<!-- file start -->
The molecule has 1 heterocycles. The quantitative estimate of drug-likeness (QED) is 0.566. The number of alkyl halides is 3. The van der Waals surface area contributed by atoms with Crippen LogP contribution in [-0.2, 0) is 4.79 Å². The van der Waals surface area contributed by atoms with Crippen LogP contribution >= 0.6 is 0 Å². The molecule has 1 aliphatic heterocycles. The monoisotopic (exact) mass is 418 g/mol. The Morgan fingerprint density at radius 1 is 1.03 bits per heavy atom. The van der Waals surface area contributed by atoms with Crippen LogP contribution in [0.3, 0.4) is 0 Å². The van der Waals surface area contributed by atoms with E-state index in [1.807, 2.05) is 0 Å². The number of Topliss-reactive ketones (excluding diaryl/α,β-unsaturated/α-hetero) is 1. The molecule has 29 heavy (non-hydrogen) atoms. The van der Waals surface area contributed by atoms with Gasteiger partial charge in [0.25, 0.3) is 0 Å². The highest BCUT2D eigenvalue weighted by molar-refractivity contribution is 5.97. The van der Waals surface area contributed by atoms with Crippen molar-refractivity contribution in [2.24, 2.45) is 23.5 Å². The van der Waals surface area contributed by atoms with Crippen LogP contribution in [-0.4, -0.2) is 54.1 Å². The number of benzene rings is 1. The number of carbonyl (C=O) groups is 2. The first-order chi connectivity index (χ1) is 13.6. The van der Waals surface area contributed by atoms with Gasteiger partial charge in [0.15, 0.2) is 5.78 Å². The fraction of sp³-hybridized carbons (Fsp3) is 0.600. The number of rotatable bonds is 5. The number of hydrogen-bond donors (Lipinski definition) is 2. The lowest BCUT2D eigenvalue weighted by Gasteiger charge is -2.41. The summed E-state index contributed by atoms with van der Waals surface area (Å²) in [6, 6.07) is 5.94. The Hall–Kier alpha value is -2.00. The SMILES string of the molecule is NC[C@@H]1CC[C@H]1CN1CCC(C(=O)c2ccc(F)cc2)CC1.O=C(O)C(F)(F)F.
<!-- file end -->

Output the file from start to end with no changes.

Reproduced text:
The molecule has 1 heterocycles. The quantitative estimate of drug-likeness (QED) is 0.566. The number of alkyl halides is 3. The van der Waals surface area contributed by atoms with Crippen LogP contribution in [-0.2, 0) is 4.79 Å². The van der Waals surface area contributed by atoms with Crippen LogP contribution >= 0.6 is 0 Å². The molecule has 1 aliphatic heterocycles. The monoisotopic (exact) mass is 418 g/mol. The Morgan fingerprint density at radius 1 is 1.03 bits per heavy atom. The van der Waals surface area contributed by atoms with Crippen LogP contribution in [0.3, 0.4) is 0 Å². The van der Waals surface area contributed by atoms with E-state index in [1.807, 2.05) is 0 Å². The number of Topliss-reactive ketones (excluding diaryl/α,β-unsaturated/α-hetero) is 1. The molecule has 29 heavy (non-hydrogen) atoms. The van der Waals surface area contributed by atoms with Gasteiger partial charge in [0.25, 0.3) is 0 Å². The highest BCUT2D eigenvalue weighted by molar-refractivity contribution is 5.97. The van der Waals surface area contributed by atoms with Crippen molar-refractivity contribution in [2.24, 2.45) is 23.5 Å². The van der Waals surface area contributed by atoms with Crippen LogP contribution in [-0.4, -0.2) is 54.1 Å². The number of benzene rings is 1. The number of carbonyl (C=O) groups is 2. The first-order chi connectivity index (χ1) is 13.6. The van der Waals surface area contributed by atoms with Gasteiger partial charge in [0.15, 0.2) is 5.78 Å². The fraction of sp³-hybridized carbons (Fsp3) is 0.600. The number of rotatable bonds is 5. The number of hydrogen-bond donors (Lipinski definition) is 2. The lowest BCUT2D eigenvalue weighted by Gasteiger charge is -2.41. The summed E-state index contributed by atoms with van der Waals surface area (Å²) in [6, 6.07) is 5.94. The Hall–Kier alpha value is -2.00. The SMILES string of the molecule is NC[C@@H]1CC[C@H]1CN1CCC(C(=O)c2ccc(F)cc2)CC1.O=C(O)C(F)(F)F.